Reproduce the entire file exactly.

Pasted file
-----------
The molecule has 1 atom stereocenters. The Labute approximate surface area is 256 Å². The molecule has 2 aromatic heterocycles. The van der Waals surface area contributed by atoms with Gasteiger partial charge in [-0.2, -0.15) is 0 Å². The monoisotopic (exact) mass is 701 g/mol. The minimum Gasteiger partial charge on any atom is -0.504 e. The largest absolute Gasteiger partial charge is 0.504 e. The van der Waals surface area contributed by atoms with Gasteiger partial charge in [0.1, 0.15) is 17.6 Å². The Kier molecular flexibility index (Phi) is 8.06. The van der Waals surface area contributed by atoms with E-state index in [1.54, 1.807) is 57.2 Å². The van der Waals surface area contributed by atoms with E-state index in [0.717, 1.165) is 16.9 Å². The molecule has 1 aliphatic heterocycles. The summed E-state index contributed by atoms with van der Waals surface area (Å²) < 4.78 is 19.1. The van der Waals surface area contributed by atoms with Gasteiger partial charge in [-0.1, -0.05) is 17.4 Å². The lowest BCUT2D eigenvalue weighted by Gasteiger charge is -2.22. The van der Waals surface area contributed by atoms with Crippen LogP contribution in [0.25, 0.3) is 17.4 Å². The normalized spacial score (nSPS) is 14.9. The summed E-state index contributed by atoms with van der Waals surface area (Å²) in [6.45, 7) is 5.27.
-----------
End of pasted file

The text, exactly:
The molecule has 1 atom stereocenters. The Labute approximate surface area is 256 Å². The molecule has 2 aromatic heterocycles. The van der Waals surface area contributed by atoms with Gasteiger partial charge in [-0.2, -0.15) is 0 Å². The monoisotopic (exact) mass is 701 g/mol. The minimum Gasteiger partial charge on any atom is -0.504 e. The largest absolute Gasteiger partial charge is 0.504 e. The van der Waals surface area contributed by atoms with Gasteiger partial charge in [0.1, 0.15) is 17.6 Å². The Kier molecular flexibility index (Phi) is 8.06. The van der Waals surface area contributed by atoms with E-state index in [1.54, 1.807) is 57.2 Å². The van der Waals surface area contributed by atoms with E-state index in [0.717, 1.165) is 16.9 Å². The molecule has 1 aliphatic heterocycles. The summed E-state index contributed by atoms with van der Waals surface area (Å²) < 4.78 is 19.1. The van der Waals surface area contributed by atoms with Gasteiger partial charge in [-0.1, -0.05) is 17.4 Å². The lowest BCUT2D eigenvalue weighted by Gasteiger charge is -2.22. The van der Waals surface area contributed by atoms with Crippen LogP contribution in [0.25, 0.3) is 17.4 Å². The normalized spacial score (nSPS) is 14.9. The summed E-state index contributed by atoms with van der Waals surface area (Å²) in [6.45, 7) is 5.27.